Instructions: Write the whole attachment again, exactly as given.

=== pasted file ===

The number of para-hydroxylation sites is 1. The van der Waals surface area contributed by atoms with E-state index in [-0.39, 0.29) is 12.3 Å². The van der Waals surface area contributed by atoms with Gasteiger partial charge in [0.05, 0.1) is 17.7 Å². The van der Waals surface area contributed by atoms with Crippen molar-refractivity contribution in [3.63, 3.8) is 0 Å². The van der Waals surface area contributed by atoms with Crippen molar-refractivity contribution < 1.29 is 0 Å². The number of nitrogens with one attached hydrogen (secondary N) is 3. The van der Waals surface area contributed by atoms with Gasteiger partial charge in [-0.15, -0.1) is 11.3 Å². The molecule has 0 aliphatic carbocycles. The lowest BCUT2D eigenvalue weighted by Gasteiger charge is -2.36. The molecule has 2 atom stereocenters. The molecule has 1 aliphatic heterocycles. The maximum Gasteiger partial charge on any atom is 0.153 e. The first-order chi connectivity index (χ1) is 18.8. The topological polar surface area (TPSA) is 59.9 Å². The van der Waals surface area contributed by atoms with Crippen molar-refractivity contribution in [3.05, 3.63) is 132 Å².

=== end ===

The number of para-hydroxylation sites is 1. The van der Waals surface area contributed by atoms with E-state index in [-0.39, 0.29) is 12.3 Å². The van der Waals surface area contributed by atoms with Gasteiger partial charge in [0.05, 0.1) is 17.7 Å². The van der Waals surface area contributed by atoms with Crippen molar-refractivity contribution in [3.63, 3.8) is 0 Å². The van der Waals surface area contributed by atoms with Crippen molar-refractivity contribution < 1.29 is 0 Å². The number of nitrogens with one attached hydrogen (secondary N) is 3. The van der Waals surface area contributed by atoms with Gasteiger partial charge in [-0.15, -0.1) is 11.3 Å². The molecule has 0 aliphatic carbocycles. The lowest BCUT2D eigenvalue weighted by Gasteiger charge is -2.36. The molecule has 2 atom stereocenters. The molecule has 1 aliphatic heterocycles. The maximum Gasteiger partial charge on any atom is 0.153 e. The first-order chi connectivity index (χ1) is 18.8. The topological polar surface area (TPSA) is 59.9 Å². The van der Waals surface area contributed by atoms with Crippen molar-refractivity contribution in [3.05, 3.63) is 132 Å².